Andrew Loh -
On 5 July, the lawyer for Malaysian Yong Vui Kong, paid a visit to Malaysia to seek help from the authorities there for his client. Yong Vui Kong is currently on death row in Singapore’s Changi Prison after having been found guilty of drug trafficking.
Mr Madasamy Ravi, Yong’s lawyer, has been fighting a battle the last nine months or so to have his client’s sentence commuted. He has so far successfully applied for two stays of execution for his client from the courts. His plea to the Court of Appeal on 15 March was finally dismissed and Yong’s sentence was upheld by the courts.
Mr Ravi’s trip to Kuala Lumpur was to urge the Malaysian government to intervene on Yong’s behalf on the basis that the Law Minister of Singapore, Mr K Shanmugam, has prejudiced Yong’s constitutional right to make an appeal for presidential clemency. The Law Minister had, one week before the Court of Appeal handed down its decision in May, referred to Yong Vui Kong by name when he made certain remarks in a public forum.
When asked by a member of the public about the death penalty, the Law Minister said: “Yong Vui Kong is young. But if we say ‘We let you go’, what is the signal we are sending?”
According to the then-Attorney General, Walter Woon, when making his submissions at the Court of Appeal in March, it is the Cabinet which decides on clemency petitions and not the president. He further emphasized that “the president has no discretion in this matter.”
This is the background to Mr Ravi’s visit to Kuala Lumpur and why he is seeking Malaysia’s help to save his client from being hanged.
The clemency process, he feels, has been compromised or prejudiced. The Law Minister is a member of the Cabinet which decides on clemency appeals (as the Attorney General explained). The Law Minister's remarks – which effectively or potentially seals the fate of Yong Vui Kong even before Yong submits his clemency petition to the president – is what Mr Ravi takes issue with.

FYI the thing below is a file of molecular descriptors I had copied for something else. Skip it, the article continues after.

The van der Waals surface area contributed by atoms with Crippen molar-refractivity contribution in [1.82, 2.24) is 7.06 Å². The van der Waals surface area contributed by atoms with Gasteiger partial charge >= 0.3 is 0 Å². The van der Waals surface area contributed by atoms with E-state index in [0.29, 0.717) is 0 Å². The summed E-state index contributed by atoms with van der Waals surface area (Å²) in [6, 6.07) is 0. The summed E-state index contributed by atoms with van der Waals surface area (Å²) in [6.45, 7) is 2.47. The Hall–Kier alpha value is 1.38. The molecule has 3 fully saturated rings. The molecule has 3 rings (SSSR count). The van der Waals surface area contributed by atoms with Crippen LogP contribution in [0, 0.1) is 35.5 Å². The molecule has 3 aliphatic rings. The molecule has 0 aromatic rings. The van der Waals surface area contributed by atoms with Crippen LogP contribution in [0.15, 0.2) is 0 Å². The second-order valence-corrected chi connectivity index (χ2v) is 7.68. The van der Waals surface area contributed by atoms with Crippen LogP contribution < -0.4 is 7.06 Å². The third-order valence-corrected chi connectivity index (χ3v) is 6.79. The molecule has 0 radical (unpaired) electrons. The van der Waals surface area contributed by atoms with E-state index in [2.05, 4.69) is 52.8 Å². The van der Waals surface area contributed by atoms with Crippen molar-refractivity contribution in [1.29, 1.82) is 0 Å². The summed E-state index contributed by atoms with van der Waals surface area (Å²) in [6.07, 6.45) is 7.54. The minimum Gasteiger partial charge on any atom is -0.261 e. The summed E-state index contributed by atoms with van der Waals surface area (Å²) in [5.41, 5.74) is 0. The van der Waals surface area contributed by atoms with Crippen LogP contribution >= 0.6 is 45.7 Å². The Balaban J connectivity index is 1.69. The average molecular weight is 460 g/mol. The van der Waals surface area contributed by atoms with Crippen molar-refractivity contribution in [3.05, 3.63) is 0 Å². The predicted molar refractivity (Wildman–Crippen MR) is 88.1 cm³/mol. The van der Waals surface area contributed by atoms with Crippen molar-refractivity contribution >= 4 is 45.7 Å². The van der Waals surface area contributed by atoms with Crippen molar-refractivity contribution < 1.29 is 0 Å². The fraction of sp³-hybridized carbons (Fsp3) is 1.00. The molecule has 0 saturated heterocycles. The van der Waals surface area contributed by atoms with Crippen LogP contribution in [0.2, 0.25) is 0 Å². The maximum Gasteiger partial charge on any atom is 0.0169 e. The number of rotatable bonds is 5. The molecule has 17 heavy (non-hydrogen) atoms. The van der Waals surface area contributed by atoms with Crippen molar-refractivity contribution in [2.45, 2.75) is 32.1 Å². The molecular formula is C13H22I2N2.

On his trip to KL, Mr Ravi met with the Foreign Minister, the Law Minister, the deputy foreign minister, leader of the opposition, Datuk Anwar Ibrahim, Mr Lim Kit Siang, Mr Tian Chua and several other Members of Parliament from all sides of the political spectrum.
All the main Malaysian media have picked up the issue, both in print and online.
Yet in Singapore, the media’s coverage has been scant.
The Straits Times carries a report by Agence France Presse (AFP) – on page A17 of the paper on 7 July, two days after the press conference in KL.
The Today paper also carried an AFP report – all five sentences of it – on page 26 of its 7 July edition.
The Straits Times did not even correct AFP's mistake in saying that Yong was convicted of trafficking "42.27g" of heroin. The correct figure is 47.27g.
Neither of the two reports mentions Mr Ravi, nor his reasons for his trip to KL. Neither carries any pictures of the day's event. There is also no mention of the Singapore Law Minister, Mr K Shanmugam, nor the Attorney General, Mr Walter Woon, and their earlier remarks which are the basis for Mr Ravi’s appeal to the Malaysian government.
In other words, the Straits Times and Today’s reports have avoided reporting on the reasons for this latest turn of events in the case of Yong Vui Kong.
One can only wonder why.
Singaporeans, it seems, are kept in the dark by our media on matters which are serious, important and which should be aired for public debate.
Instead, what we have here is a shameful covering up of issues which perhaps are potentially embarrassing to our government, especially our Law Minister and our former Attorney General – nevermind if a boy’s life hangs in the balance.
Media's silence on Yong Vui Kong a national shame - The Online Citizen Editorial.
Prejudicing a fair trial - Pritam Singh.
Here is the Straits Times report, buried on page 17:
Here is Today's report, on page 26:
Here are some Malaysian newspaper reports:
Malaysia online reports: